How can we ensure that learning experiences outlive the summative assessment?
How can we ensure that every component of a unit of inquiry is a living part of the culminating experience?
Why is it important to empower students to produce outcomes that will authentically be consumed by people beyond their learning community?
I have been reflecting on the purpose of culminating learning experiences and assessments in the additional language class. I have been reflecting on how every component of a unit of inquiry could be a central part of the series of performances that help to wrap up the unit, and on the contributions of a unit of inquiry to students’. In brief, I have been striving to design engagements that show students concrete realistic scenarios where they would be demonstrating their mastery of X linguistic skills, not just a classroom-based drill.
Many could argue that in some of the culminating oral tasks I design, students prepare what they have to say and read it. But if we see how news hosts, podcasters or people who give a speech carry out their tasks, we know there is always pre-planning and support available. I support the idea that for brief, 30-second transactions such as exchanging personal information or answering questions, learners need to demonstrates abilities to retrieve and be spontaneous, but for bigger tasks that require a wide set of skills, I believe the construction of the experience is much more meaningful than memorization.
I want my students to culminate a year of learning with me and be able cite the real-world instances in which they could engage because they either practiced that in my class or because they received examples of how that could be done. For me, this is teaching and learning that transfers, not just teaching language for superficial imitation.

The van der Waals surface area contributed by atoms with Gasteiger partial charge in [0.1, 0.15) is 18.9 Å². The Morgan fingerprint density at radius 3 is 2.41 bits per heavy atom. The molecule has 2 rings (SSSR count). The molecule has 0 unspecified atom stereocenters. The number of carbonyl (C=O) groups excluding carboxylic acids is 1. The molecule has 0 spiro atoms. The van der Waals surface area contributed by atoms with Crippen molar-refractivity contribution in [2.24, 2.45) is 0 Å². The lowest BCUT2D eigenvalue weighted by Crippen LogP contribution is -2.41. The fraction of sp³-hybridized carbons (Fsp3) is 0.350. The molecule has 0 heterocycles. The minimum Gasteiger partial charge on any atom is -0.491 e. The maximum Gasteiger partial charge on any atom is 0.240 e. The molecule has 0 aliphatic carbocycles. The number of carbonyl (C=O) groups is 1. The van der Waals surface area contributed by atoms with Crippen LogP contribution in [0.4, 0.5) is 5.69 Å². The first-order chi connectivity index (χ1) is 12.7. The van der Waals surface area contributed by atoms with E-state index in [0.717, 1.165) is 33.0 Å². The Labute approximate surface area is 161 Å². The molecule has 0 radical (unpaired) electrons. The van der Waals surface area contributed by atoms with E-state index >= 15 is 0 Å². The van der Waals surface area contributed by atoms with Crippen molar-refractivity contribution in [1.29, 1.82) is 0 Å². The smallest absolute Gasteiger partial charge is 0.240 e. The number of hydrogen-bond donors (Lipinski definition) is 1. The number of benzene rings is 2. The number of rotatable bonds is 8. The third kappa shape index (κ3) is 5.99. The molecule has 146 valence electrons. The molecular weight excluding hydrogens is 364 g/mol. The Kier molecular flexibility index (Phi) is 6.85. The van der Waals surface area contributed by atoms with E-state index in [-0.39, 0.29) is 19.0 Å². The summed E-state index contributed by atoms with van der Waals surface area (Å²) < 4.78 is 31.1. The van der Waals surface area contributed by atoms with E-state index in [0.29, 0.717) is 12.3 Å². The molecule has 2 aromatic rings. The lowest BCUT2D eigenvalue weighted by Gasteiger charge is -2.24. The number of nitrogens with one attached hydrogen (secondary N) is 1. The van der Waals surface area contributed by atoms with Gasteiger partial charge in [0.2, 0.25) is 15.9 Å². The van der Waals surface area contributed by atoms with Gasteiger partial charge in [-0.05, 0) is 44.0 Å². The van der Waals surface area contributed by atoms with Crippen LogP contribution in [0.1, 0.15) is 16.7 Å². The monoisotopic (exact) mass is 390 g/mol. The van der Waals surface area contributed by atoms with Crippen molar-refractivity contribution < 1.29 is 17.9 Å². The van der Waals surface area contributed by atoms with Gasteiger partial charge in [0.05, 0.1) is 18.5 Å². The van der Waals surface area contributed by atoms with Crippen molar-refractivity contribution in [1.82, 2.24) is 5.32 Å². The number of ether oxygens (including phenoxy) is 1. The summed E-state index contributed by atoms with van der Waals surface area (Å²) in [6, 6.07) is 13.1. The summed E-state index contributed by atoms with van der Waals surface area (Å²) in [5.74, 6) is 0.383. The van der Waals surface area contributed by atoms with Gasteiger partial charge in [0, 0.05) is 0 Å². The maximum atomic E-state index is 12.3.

You can view an example of the interview in this link.
You can view an example of students reporting on their findings in this link.
I have been involved in a pursuit to create a series of strategies that allows to meaningfully teach, retrieve and review the language of conventions. I have made it a point to design routines that allow for explicit and intentional instruction so that their integration in the learning process moves beyond regarding them as a list of vocabulary items.
This pursuit has helped me understand the importance of curating texts and choosing those whose visual and iconographic elements are abundant. Not only does this choice allows me to ensure practicing relevant vocabulary in context but extends the learning experience by providing opportunities to explore meaning of visual and iconographic elements as well the way in which they contribute to the message of the text.
In a previous entry, I shared a routine that allows students to identify a variety of elements and to mention what they express. This new routine that I have tried with success requires students to retrieve relevant conventions-related vocabulary as well as the way in which information is organized. After doing this, students mention what those decisions may represent (see image above).
These routines help students to begin and continue to understand how the choice of verb we select to explain the effects of visual and iconographic elements signify steps towards a more in-depth analysis.
I continue to believe that solely asking students to identify the type of text a sample is, who the target audience is and what the purpose of communication may be does not constitute a meaningful inquiry experience for students. This approach does not help them to develop the awareness of the smaller and previous steps that build the way towards analyzing a text.
For this reason, I will continue to devise engagements that require students to
Retrieve relevant vocabulary